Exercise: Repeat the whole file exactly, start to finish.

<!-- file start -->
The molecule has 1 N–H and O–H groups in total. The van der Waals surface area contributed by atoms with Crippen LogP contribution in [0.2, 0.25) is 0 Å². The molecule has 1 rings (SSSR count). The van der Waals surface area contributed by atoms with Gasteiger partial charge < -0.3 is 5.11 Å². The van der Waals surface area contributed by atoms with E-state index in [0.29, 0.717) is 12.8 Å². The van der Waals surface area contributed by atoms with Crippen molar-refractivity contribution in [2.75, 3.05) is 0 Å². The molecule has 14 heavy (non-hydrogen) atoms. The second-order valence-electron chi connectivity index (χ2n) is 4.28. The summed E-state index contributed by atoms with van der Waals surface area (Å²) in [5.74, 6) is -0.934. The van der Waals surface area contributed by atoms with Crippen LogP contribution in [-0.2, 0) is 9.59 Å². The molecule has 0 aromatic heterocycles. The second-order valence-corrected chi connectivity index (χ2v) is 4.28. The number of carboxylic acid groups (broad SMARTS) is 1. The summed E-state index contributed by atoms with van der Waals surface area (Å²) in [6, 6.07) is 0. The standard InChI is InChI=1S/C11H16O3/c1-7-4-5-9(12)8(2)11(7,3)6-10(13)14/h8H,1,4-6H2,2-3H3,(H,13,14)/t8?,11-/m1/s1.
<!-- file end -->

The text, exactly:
The molecule has 1 N–H and O–H groups in total. The van der Waals surface area contributed by atoms with Crippen LogP contribution in [0.2, 0.25) is 0 Å². The molecule has 1 rings (SSSR count). The van der Waals surface area contributed by atoms with Gasteiger partial charge < -0.3 is 5.11 Å². The van der Waals surface area contributed by atoms with E-state index in [0.29, 0.717) is 12.8 Å². The van der Waals surface area contributed by atoms with Crippen molar-refractivity contribution in [2.75, 3.05) is 0 Å². The molecule has 14 heavy (non-hydrogen) atoms. The second-order valence-electron chi connectivity index (χ2n) is 4.28. The summed E-state index contributed by atoms with van der Waals surface area (Å²) in [5.74, 6) is -0.934. The van der Waals surface area contributed by atoms with Crippen LogP contribution in [-0.2, 0) is 9.59 Å². The molecule has 0 aromatic heterocycles. The second-order valence-corrected chi connectivity index (χ2v) is 4.28. The number of carboxylic acid groups (broad SMARTS) is 1. The summed E-state index contributed by atoms with van der Waals surface area (Å²) in [6, 6.07) is 0. The standard InChI is InChI=1S/C11H16O3/c1-7-4-5-9(12)8(2)11(7,3)6-10(13)14/h8H,1,4-6H2,2-3H3,(H,13,14)/t8?,11-/m1/s1.